Aspects of World War II

Subject: Warfare
Pages: 3
Words: 953
Reading time:
4 min
Study level: College

World War I was a grand-scale conflict that started in 1914 and ended in 1918 with the defeat of Germany and its allies. After the signing of a peace treaty in Versailles, a French general, Ferdinand Foch, said “This is not peace. It is an armistice for twenty years”. There were many reasons why World War II, which started in 1939, was influenced by the unsolved problems of World War I. According to the Treaty of Versailles, Germany lost some of its territories, including Alsace and Lorraine, which were important to the German economy; it was forced to pay reparations. For many years, Germans were suffering from economic and political crisis, until they found salvation in the Nazi ideology and Adolf Hitler, who promised he would make Germany great again.

World War II started on September 1st, 1939 when Germany invaded Poland. Britain and France declared war on Germany, but the United States entered the war only on December 7th, 1941 when it was attacked by Japan, an ally of Germany. The attack on Pearl Harbor made the entry of the US into war with Japan inevitable. However, Americans also fought against Germany and Italy and provided material support to allies in the form of the lend-lease program. The US supplied food, oil, and materiel to the USSR, which defeated the Nazis on the Eastern Front and whose victory in the Battle of Stalingrad was one of the turning points of the war. Another watershed moment in the war was the Battle of Midway, which was the most important clash on the Pacific front.

World War II is characterized by a rise in American consciousness and patriotism. Moreover, the Second World War contributed to the unification of Americans of different origins, because the Anglo-Saxons, Irish, Poles, Jews, Hispanics, Blacks, and Native Americans fought in the American army (Jeffries 93-94). The war against Germany was perceived not only as a war against a hostile army but also as a war against the ideology of racism and Nazism.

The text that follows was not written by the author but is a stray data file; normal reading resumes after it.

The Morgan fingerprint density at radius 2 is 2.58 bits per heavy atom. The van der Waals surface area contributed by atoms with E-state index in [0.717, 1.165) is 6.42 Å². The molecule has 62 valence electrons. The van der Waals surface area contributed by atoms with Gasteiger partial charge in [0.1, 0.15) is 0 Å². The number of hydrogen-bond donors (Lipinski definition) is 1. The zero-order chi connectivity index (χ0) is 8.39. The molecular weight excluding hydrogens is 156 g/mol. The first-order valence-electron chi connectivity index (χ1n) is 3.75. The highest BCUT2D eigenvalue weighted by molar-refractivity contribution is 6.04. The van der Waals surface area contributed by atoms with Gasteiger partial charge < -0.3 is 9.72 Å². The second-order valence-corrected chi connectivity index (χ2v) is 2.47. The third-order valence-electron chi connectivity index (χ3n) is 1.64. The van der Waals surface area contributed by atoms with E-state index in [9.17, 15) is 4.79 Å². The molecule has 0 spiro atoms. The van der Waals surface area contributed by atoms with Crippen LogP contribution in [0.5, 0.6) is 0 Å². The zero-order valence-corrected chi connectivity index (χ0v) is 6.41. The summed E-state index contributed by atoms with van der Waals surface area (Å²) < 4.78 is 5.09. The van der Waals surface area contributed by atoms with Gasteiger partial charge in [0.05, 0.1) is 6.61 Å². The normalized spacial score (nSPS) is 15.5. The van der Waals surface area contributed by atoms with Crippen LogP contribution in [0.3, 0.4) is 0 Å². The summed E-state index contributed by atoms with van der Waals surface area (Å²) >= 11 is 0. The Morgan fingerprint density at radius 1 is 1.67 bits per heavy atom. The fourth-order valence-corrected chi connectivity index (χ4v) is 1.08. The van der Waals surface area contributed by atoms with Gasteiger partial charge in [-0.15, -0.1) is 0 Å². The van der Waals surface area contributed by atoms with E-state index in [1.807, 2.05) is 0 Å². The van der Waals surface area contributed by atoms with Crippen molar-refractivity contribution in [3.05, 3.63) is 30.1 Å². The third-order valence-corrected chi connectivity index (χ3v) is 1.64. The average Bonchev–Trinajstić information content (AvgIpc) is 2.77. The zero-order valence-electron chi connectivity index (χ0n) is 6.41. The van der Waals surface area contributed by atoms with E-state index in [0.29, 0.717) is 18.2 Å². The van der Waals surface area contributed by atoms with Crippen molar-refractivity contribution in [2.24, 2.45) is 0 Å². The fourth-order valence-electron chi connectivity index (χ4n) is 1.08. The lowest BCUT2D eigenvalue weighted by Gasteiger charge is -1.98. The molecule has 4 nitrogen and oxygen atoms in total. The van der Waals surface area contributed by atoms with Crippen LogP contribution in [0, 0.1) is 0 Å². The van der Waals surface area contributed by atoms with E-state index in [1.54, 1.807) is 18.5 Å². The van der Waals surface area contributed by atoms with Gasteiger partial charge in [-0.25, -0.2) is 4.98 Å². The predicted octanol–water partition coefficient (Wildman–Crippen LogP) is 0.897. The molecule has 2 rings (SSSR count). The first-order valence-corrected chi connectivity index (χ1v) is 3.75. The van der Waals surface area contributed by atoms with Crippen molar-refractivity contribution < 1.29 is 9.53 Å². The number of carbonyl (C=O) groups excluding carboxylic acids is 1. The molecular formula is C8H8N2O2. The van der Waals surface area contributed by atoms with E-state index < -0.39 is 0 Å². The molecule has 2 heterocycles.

After World War II, the US started to play the most important role in international relations along with its main rival, the Soviet Union. Further foreign policies of these countries can be characterized as a confrontation between the two great powers for influence in the world (Mayers 13-17). The Korean War and the Vietnam War were some of the battlefields in this confrontation, in the so-called Cold War. Thus, the Second World War is the most important military conflict of the XX century, as well as a pivotal event in American history, which influenced both domestic and foreign American policies.

Vietnam War

The Vietnam War was a military conflict that took place in Vietnam between the US and the Republic of Vietnam on the one hand and the Democratic Republic of Vietnam (DRV) on the other hand. At first, it started as a civil war between the anti-communist forces located in the south of the country against northern pro-communist forces led by the Vietnamese revolutionary politician, Ho Chi Minh. The chance of the communists’ winning was very high and their victory would be a great failure for American foreign policy in Asia. The American government considered the establishment of another communist regime a high threat, so in order to stop the North Vietnam Army, the United States decided to directly intervene in Vietnam.